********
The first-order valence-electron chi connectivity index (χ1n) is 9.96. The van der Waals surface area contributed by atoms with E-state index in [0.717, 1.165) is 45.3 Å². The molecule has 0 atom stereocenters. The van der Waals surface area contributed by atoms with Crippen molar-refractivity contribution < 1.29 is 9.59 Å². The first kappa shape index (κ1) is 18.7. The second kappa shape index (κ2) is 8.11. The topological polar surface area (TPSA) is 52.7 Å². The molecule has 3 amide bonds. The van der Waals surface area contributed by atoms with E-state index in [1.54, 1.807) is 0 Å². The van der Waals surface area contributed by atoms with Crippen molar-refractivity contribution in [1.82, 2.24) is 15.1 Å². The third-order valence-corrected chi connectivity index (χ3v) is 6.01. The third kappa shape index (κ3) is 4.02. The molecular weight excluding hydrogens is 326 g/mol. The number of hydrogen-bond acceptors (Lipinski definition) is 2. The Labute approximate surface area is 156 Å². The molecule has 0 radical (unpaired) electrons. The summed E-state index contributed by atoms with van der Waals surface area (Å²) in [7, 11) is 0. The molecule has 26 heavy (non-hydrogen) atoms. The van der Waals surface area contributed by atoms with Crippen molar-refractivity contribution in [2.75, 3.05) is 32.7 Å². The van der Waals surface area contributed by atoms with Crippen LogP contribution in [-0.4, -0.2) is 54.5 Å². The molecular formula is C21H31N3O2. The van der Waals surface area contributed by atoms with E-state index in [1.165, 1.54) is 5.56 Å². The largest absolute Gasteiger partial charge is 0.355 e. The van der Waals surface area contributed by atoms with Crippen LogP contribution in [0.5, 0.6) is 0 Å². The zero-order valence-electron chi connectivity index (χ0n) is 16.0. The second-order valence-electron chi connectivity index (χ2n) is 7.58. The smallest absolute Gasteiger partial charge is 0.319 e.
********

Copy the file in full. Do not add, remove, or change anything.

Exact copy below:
The first-order valence-electron chi connectivity index (χ1n) is 9.96. The van der Waals surface area contributed by atoms with E-state index in [0.717, 1.165) is 45.3 Å². The molecule has 0 atom stereocenters. The van der Waals surface area contributed by atoms with Crippen molar-refractivity contribution < 1.29 is 9.59 Å². The first kappa shape index (κ1) is 18.7. The second kappa shape index (κ2) is 8.11. The topological polar surface area (TPSA) is 52.7 Å². The molecule has 3 amide bonds. The van der Waals surface area contributed by atoms with E-state index in [1.54, 1.807) is 0 Å². The van der Waals surface area contributed by atoms with Crippen molar-refractivity contribution in [1.82, 2.24) is 15.1 Å². The third-order valence-corrected chi connectivity index (χ3v) is 6.01. The third kappa shape index (κ3) is 4.02. The molecular weight excluding hydrogens is 326 g/mol. The number of hydrogen-bond acceptors (Lipinski definition) is 2. The Labute approximate surface area is 156 Å². The molecule has 0 radical (unpaired) electrons. The summed E-state index contributed by atoms with van der Waals surface area (Å²) in [7, 11) is 0. The molecule has 26 heavy (non-hydrogen) atoms. The van der Waals surface area contributed by atoms with Crippen molar-refractivity contribution in [2.75, 3.05) is 32.7 Å². The van der Waals surface area contributed by atoms with Crippen LogP contribution in [-0.4, -0.2) is 54.5 Å². The molecular formula is C21H31N3O2. The van der Waals surface area contributed by atoms with E-state index in [1.165, 1.54) is 5.56 Å². The largest absolute Gasteiger partial charge is 0.355 e. The van der Waals surface area contributed by atoms with Crippen LogP contribution in [0.5, 0.6) is 0 Å². The zero-order valence-electron chi connectivity index (χ0n) is 16.0. The second-order valence-electron chi connectivity index (χ2n) is 7.58. The smallest absolute Gasteiger partial charge is 0.319 e.